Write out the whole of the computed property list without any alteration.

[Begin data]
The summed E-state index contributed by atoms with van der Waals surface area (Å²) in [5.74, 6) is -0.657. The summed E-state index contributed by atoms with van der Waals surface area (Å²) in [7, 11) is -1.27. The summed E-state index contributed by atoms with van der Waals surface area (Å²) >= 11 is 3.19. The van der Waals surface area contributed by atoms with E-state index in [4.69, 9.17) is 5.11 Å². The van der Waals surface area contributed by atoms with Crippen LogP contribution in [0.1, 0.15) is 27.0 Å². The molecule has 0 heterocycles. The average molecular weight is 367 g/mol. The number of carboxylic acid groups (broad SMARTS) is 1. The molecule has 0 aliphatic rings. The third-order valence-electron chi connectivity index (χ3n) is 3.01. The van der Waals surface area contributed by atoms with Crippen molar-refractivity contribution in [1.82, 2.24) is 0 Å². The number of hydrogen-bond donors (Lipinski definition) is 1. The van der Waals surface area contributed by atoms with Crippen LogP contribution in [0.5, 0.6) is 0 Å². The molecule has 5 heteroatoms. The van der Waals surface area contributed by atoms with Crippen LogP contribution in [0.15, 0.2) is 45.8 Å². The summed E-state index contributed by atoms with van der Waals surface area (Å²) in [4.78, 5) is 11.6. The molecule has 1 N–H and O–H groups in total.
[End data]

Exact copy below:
The summed E-state index contributed by atoms with van der Waals surface area (Å²) in [5.74, 6) is -0.657. The summed E-state index contributed by atoms with van der Waals surface area (Å²) in [7, 11) is -1.27. The summed E-state index contributed by atoms with van der Waals surface area (Å²) >= 11 is 3.19. The van der Waals surface area contributed by atoms with E-state index in [4.69, 9.17) is 5.11 Å². The van der Waals surface area contributed by atoms with Crippen LogP contribution in [0.1, 0.15) is 27.0 Å². The molecule has 0 heterocycles. The average molecular weight is 367 g/mol. The number of carboxylic acid groups (broad SMARTS) is 1. The molecule has 0 aliphatic rings. The third-order valence-electron chi connectivity index (χ3n) is 3.01. The van der Waals surface area contributed by atoms with Crippen molar-refractivity contribution in [1.82, 2.24) is 0 Å². The number of hydrogen-bond donors (Lipinski definition) is 1. The van der Waals surface area contributed by atoms with Crippen LogP contribution in [0.5, 0.6) is 0 Å². The molecule has 5 heteroatoms. The van der Waals surface area contributed by atoms with Crippen LogP contribution in [0.15, 0.2) is 45.8 Å². The summed E-state index contributed by atoms with van der Waals surface area (Å²) in [4.78, 5) is 11.6. The molecule has 1 N–H and O–H groups in total.